My first patient of the day was a conjunctival laceration of the left eye (S05.02XA), followed by an epidemic keratoconjunctivitis OU (B30.1/077.4). The next patient was a bilateral simple hyperope (H52.03), followed by a myopic presbyope (H52.13/H52.4). The next patient presented with a chronic allergic conjunctivitis bilaterally (H10.45) and a hyperopic presbyope (H52.03/H52.4). This was followed by myopic presbyope (H52.13/H52.4) with Grade 1 hypertensive retinopathy (H35.033) and then a patient who is in for post-op dermatochalasis (H02.839) repair. The day ended with another simple myopic astigmat (H52.13/H52.203) and a keratoconic (H18.623) patient presenting for a scleral lens fit.




Carl Spear, OD, MBA, FAAO, and Katie Gilbert-Spear, OD, MPHPensacola, FL

Week of Sept. 10, 2015
We are ensuring all practices are upgraded to OfficeMate v12 (our practice management software) on all servers and workstations.


Week of Sept. 14, 2015

We reviewed the ICD-10 Readiness Checklist from OfficeMate and went through the after-upgrade checklist for ICD-10 to address the following:

• Setting up preferences to accommodate ICD-10 codes

• Setting up insurance to accommodate ICD-10 codes
• Sending test insurance claims

• Reviewing available training for staff for learning new procedures

Check out how Dr. Carl Spear prepared for ICD-10

We completed testing for all offices with VisionWeb and Emdeon claims processing software to ensure claims were converted to ANSI format and mapped correctly. It worked great, but then when we switched back, we had problems in getting back to ICD-9 and claims submission was delayed for six days.

Week of Sept. 21, 2015

We reviewed all procedures for September 30 to include:

• Closing and finalizing of all open exams

• Processing any existing insurance claims

• Reviewing all ExamWriter EHR templates for changes that will need to be made on Oct. 1

Our doctors reviewed ICD-10 coding guidelines online as well.


Sept. 24, 2015
We applied a patch to fix broken eRX in OfficeMate from Service Pack 1 software upgrade. Because it must apply to all workstations, we had to reinstall on 100+ workstations.


Week of Sept. 26, 2015
We applied Service Pack 2 for OfficeMate to fix problems from Service Pack 1 installation on all servers and workstations; we had to reinstall again on 100+ workstations.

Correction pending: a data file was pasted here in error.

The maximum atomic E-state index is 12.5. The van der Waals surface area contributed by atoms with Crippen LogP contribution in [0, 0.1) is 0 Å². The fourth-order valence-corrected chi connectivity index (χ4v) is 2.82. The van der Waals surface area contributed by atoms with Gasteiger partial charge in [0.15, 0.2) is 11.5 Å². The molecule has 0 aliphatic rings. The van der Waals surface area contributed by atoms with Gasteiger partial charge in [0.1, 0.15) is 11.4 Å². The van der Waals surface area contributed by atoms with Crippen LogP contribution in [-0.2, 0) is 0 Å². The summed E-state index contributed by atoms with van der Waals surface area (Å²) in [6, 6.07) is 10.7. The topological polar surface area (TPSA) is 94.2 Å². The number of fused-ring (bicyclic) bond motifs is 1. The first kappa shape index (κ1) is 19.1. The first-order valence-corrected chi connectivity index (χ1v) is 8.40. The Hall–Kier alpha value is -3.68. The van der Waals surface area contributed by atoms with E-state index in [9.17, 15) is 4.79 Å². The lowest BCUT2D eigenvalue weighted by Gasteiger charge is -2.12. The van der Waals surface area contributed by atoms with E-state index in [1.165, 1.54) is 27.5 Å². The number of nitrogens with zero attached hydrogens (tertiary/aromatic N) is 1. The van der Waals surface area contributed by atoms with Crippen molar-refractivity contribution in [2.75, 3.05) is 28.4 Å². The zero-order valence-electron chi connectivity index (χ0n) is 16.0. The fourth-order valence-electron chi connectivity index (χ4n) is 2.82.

We also reviewed ExamWriter templates and clinical decision support templates for changes that needed to be made for October 1.

Other work this week included:
• Ensuring any outstanding exams are finalized and closed

• Reviewing any existing insurance claims for processing

• Reviewing checklist to ensure all needed tasks for changeover are completed

• Ensuring all locations are on latest version of OfficeMate v12.03

• Having doctors review ICD-10 coding guidelines online


Sept. 30, 2015

We finalized and closed all exams, processed all existing insurance claims, and ensured all of our workstations and servers were closed and logged out. We performed a full database backup prior to midnight for all locations and stayed on late to ensure all charts and open charges were closed and all claims were transmitted from OfficeMate. Doctors continued to review ICD-10 coding guidelines.


Oct. 1, 2015
Today, we updated clinical decision support and ExamWriter templates as needed and started using ICD-10 codes on all exams.

We worked with the doctors to ensure the wording in OfficeMate is easy to find (i.e., some are too long, so the eye RT or LT is ending up outside of the readable text in Exam Writer; going in to admin to reword and move OD, OS, and OU to the beginning right after condition).



Mile Brujic, OD, FAAO
Bowling Green, OH


Sept. 28, 2015

This morning I made sure that we had our “cheat sheet” ready to go for the most common diagnosis codes that we use.


Sept. 29, 2015

This morning at our office meeting, we went over final plans for ICD-10. Cheat sheets for the most common codes are in all of the exam rooms, up front for the billers, and also for the doctor's private office. The EHR is handling the conversion automatically, but we are preparing so that we have access to the codes if anything goes wrong.


Sept. 30, 2015

Not much going on today. The office is preparing for our state conference in Cleveland which we will attend Thursday and Friday. ICD-10 conversion starts for us on Monday, Oct. 5.


Oct. 1, 2015

Read emails about many starting the conversion today while at our state conference with the whole office. Will be at the state conference tomorrow as well, so when we open for business on Monday, we'll be live with ICD-10.


Oct. 5, 2015

This is the first official day with ICD-10.  The concerns were greater than the implementation. Although the bridging from the ICD-9 codes to the ICD-10 codes weren’t as automatic as we thought they were going to be in the EHR, it worked out OK.  I did have to reference the cheat sheet that we have more than I thought we were going to.


Oct. 6, 2015

Second day in ICD-10. The first injury that I encountered. A number of phone calls and web searches later, I think that the injury was appropriately coded.